The Knoxville area is frequently cited in national surveys as a quality place to live. Affordable housing, health care costs below the national average, a low crime rate, and a pleasant climate with lakes and mountains nearby are a few of the factors which make Knoxville an attractive place to settle.
Founded in 1791 where the French Broad and Holston Rivers converge to form the Tennessee River, Knoxville is the largest city in eastern Tennessee. It is located in a broad valley between the Cumberland Mountains to the northwest and the Great Smoky Mountains to the southeast. These two mountain ranges help to maintain the city's moderate climate, with an annual average temperature of 60 degrees.
As grounded as Knoxville is with its workforce and lifestyle, it is as strongly wired to the future and the technology-based world of business. Fiber-optic lines thread throughout the core of downtown Knoxville. One of the country's five national laboratories sits in Knoxville's backyard in Oak Ridge.
Just as advanced technology resources connect Knoxville to the future, its location in the center of the South connects it to the roadways of the nation. Three of the nation's major interstates?I-40, I-75, and I-81?intersect in Knoxville. The city is within one day's drive of half of the country's population.
The Knox County School District houses more than 80 public and private schools that serve an estimated 51,000 students yearly. The main campus of the University of Tennessee in Knoxville is home to nationally acclaimed schools of engineering, business and law. Seventeen additional colleges and training programs in the region produce a ready supply of well-trained workers.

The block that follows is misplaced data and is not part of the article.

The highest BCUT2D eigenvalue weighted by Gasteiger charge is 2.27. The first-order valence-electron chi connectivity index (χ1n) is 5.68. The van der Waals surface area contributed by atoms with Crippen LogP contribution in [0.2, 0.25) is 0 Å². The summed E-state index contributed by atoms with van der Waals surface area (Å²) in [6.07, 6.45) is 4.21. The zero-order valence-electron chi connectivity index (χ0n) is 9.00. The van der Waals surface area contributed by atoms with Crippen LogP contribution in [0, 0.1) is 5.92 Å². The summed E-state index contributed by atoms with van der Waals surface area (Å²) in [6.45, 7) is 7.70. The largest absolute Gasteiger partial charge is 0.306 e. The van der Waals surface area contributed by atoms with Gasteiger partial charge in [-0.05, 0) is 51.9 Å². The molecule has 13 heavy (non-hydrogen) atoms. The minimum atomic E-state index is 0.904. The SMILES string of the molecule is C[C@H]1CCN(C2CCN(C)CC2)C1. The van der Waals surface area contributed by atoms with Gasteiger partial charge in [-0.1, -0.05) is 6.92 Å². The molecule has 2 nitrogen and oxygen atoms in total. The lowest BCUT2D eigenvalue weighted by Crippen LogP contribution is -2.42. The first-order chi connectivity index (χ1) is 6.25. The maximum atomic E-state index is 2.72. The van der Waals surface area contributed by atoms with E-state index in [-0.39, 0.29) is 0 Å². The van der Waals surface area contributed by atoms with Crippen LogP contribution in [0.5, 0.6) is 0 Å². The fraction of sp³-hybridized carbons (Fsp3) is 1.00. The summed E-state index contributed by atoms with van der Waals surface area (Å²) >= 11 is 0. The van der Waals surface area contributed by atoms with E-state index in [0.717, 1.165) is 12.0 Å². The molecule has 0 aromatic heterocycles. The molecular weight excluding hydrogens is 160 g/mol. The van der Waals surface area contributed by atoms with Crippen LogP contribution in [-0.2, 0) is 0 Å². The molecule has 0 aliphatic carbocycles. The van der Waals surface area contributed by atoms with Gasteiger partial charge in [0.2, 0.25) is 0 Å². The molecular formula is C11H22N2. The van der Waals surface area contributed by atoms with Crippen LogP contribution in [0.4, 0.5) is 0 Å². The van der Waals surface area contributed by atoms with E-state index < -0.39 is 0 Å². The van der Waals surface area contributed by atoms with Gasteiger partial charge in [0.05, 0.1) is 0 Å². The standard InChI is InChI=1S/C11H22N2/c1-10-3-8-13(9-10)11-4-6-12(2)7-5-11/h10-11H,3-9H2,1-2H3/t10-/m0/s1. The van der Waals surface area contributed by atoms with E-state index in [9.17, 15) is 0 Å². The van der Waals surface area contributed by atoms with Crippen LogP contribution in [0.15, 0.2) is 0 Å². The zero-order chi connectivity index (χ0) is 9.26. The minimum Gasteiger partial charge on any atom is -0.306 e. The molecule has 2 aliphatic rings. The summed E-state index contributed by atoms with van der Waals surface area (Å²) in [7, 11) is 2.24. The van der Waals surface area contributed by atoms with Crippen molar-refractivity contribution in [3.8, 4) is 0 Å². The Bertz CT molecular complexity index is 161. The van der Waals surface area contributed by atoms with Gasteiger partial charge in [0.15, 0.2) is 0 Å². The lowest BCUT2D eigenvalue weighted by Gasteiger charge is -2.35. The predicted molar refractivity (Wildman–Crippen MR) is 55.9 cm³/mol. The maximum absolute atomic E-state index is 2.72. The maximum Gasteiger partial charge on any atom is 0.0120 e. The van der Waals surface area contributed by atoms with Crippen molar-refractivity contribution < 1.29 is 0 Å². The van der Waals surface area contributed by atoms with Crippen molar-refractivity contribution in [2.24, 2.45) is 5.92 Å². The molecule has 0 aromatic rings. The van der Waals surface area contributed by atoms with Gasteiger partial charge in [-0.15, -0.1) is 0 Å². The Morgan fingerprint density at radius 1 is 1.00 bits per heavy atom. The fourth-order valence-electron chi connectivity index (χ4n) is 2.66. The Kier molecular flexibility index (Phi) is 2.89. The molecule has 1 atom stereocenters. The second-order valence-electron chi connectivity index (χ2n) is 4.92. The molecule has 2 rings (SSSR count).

Four regional shopping malls, six major chain department stores, and a number of shopping centers and factory outlets meet the retail needs of the Knoxville metropolitan area.
Knoxville/Knox County has 5,287 acres of park and recreation space, including 27 recreation centers, six senior citizen centers, 144 playgrounds and parks, 103 tennis courts, 20 public golf courses, and 11 greenways and walking trails. Two big attractions for both young and old are the Knoxville Zoological Gardens and Ijams Nature Center.
Special seasonal events include the Dogwood Arts Festival and The Expo 10,000 race in the spring; Hot Summer Nights and Festival on the Fourth of July; and the Artists' Extravaganza in autumn; and Christmas in the City each December.
The Knoxville Symphony, the Knoxville Opera Company, and the Tennessee Children's Dance Ensemble are among the many exceptional arts organizations in Knoxville. Additional dance companies, civic choral groups, and nine theaters also help celebrate and promote the arts. The Knoxville Museum of Art features changing exhibits throughout the year. Many libraries, historic sites, and museums, such as the Museum of Appalachia, add to the cultural value of the Knoxville area.